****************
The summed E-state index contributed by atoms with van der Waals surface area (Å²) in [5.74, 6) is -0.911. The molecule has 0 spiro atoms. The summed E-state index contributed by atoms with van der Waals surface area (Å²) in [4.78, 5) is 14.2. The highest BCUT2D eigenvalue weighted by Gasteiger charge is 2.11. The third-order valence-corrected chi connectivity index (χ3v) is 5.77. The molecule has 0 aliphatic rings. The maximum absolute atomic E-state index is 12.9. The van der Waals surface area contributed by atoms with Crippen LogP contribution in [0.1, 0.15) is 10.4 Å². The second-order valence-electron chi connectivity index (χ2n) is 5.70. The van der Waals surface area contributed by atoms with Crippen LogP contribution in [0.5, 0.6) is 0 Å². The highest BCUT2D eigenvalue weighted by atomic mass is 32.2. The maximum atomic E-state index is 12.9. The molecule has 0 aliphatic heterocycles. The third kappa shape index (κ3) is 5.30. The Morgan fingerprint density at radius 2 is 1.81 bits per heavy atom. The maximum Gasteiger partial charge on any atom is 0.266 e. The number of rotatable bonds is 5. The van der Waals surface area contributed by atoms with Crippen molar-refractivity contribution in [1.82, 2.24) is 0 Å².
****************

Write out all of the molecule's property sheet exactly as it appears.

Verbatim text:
The summed E-state index contributed by atoms with van der Waals surface area (Å²) in [5.74, 6) is -0.911. The molecule has 0 spiro atoms. The summed E-state index contributed by atoms with van der Waals surface area (Å²) in [4.78, 5) is 14.2. The highest BCUT2D eigenvalue weighted by Gasteiger charge is 2.11. The third-order valence-corrected chi connectivity index (χ3v) is 5.77. The molecule has 0 aliphatic rings. The maximum absolute atomic E-state index is 12.9. The van der Waals surface area contributed by atoms with Crippen LogP contribution in [0.1, 0.15) is 10.4 Å². The second-order valence-electron chi connectivity index (χ2n) is 5.70. The van der Waals surface area contributed by atoms with Crippen LogP contribution in [0.5, 0.6) is 0 Å². The highest BCUT2D eigenvalue weighted by atomic mass is 32.2. The maximum atomic E-state index is 12.9. The molecule has 0 aliphatic heterocycles. The third kappa shape index (κ3) is 5.30. The Morgan fingerprint density at radius 2 is 1.81 bits per heavy atom. The maximum Gasteiger partial charge on any atom is 0.266 e. The number of rotatable bonds is 5. The van der Waals surface area contributed by atoms with Crippen molar-refractivity contribution in [1.82, 2.24) is 0 Å².